2793aabd.jpg

Note how he's holdin his leg at rest. It took him about 3 months or so to finally quit limping. But I"m still using him today. this pic was taken right after he rejoined the herd.
 

alabama

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Nice looking bull. I am glad he is dooing fine and breding cows. How do his calves look?
 

alabama

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TLC Farms: welcome to the ranchers net. I see you are from alabama. What part of our grate state is your farm.
another poster "Mike" is also from Aabama.
 

TLC Farms

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We are located in Dallas County......Orrville, Al.
Thanks for all the info......
I am hoping something good will come out of the situation. Unfortuantly she is my favorite and I really don't want to put her down.
Checked her little while ago....no change.....still doesn't seem to be ready to calf yet.
Question now is, with all the fluid she has on her and with her laying down so much what is it going to do to the calf. Someone told me that we needed to get the calf out before he drowns, but if we do c-section won't it kill the cow?
I have talked with several other farmers in this area and have two that have had cows to break a leg and are fine today, but neither of them had the break right at the knee. The way her leg is when she does get up she pushes up with her knee and the bottom part of her leg just kinda dangles there. It appears to be the joint that is affected. Would taping or wrapping the knee help her any?
 

alabama

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TLC Farms said:
We are located in Dallas County......Orrville, Al.
Thanks for all the info......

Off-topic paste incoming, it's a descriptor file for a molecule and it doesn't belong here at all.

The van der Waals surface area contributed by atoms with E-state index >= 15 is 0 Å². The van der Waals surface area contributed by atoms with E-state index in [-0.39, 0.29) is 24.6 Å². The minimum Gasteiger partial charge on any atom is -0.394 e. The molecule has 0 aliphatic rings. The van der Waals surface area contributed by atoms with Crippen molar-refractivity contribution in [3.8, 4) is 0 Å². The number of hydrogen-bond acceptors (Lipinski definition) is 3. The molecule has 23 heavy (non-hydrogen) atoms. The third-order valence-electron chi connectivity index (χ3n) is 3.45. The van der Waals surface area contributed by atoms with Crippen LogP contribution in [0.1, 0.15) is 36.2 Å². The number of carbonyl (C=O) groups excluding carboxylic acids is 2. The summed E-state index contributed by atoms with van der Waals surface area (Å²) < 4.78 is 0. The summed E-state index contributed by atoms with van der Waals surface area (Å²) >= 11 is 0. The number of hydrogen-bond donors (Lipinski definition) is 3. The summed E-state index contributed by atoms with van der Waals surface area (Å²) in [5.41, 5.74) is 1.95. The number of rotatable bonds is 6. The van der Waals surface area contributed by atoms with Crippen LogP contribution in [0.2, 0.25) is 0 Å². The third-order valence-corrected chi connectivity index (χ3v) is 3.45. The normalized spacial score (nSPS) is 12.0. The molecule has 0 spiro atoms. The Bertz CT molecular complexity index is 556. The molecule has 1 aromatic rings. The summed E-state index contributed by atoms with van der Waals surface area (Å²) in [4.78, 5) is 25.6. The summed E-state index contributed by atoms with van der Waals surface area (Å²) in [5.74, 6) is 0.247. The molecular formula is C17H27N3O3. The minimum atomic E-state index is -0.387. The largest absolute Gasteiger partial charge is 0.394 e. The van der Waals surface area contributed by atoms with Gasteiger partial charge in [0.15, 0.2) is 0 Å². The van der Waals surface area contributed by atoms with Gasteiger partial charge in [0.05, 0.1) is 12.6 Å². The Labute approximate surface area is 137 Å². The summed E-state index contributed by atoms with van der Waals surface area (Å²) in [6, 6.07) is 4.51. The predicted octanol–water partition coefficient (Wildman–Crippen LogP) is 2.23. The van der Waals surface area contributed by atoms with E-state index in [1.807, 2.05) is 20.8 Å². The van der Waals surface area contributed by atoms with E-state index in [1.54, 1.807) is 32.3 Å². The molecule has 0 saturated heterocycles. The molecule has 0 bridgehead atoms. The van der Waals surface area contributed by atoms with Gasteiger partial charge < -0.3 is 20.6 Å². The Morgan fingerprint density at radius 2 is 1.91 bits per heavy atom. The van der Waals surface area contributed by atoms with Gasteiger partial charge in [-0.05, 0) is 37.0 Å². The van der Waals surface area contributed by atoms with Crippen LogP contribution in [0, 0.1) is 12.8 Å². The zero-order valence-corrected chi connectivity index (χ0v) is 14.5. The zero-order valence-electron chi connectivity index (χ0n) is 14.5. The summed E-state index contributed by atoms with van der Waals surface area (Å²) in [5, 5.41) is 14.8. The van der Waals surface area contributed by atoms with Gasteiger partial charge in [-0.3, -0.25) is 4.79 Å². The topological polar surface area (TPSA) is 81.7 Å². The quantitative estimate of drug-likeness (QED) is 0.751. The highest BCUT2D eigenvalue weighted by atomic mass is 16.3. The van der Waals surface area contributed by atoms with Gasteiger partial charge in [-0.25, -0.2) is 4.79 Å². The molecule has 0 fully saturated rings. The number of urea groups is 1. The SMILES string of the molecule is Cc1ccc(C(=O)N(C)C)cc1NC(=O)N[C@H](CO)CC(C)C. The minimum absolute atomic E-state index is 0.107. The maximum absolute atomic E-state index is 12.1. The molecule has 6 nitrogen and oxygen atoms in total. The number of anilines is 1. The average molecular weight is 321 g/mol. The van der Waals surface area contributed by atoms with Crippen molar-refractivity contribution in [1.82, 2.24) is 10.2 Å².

I am hoping something good will come out of the situation. Unfortuantly she is my favorite and I really don't want to put her down.
Checked her little while ago....no change.....still doesn't seem to be ready to calf yet.
Question now is, with all the fluid she has on her and with her laying down so much what is it going to do to the calf. Someone told me that we needed to get the calf out before he drowns, but if we do c-section won't it kill the cow?
I have talked with several other farmers in this area and have two that have had cows to break a leg and are fine today, but neither of them had the break right at the knee. The way her leg is when she does get up she pushes up with her knee and the bottom part of her leg just kinda dangles there. It appears to be the joint that is affected. Would taping or wrapping the knee help her any?

Dallas County: You are close enough to Auburn to get help from them.
Call Dr. Bob Carson at the Auburn Vet School and tell him that you want to save the cow. I think you may be too far for them to visit your place unless they happen to be working the state ranch at Marion Junction.

Your best bet may be to load the cow and take her to Auburn and let doc Carson fix her up. Give him a call at 334 844 4490. You may have to wait for him to call you back. If he is not close by then you could ask for Dr. Wolf. He is good to but I don't know him as well.

Weather you go to them or they come to you. You will still have to catch the cow so you might as well load her up and make the trip to Auburn. But call first. Doc Carson is the most levelheaded vet I have ever used. He will tell right up front what your best bets are.
Good luck.
 

alabama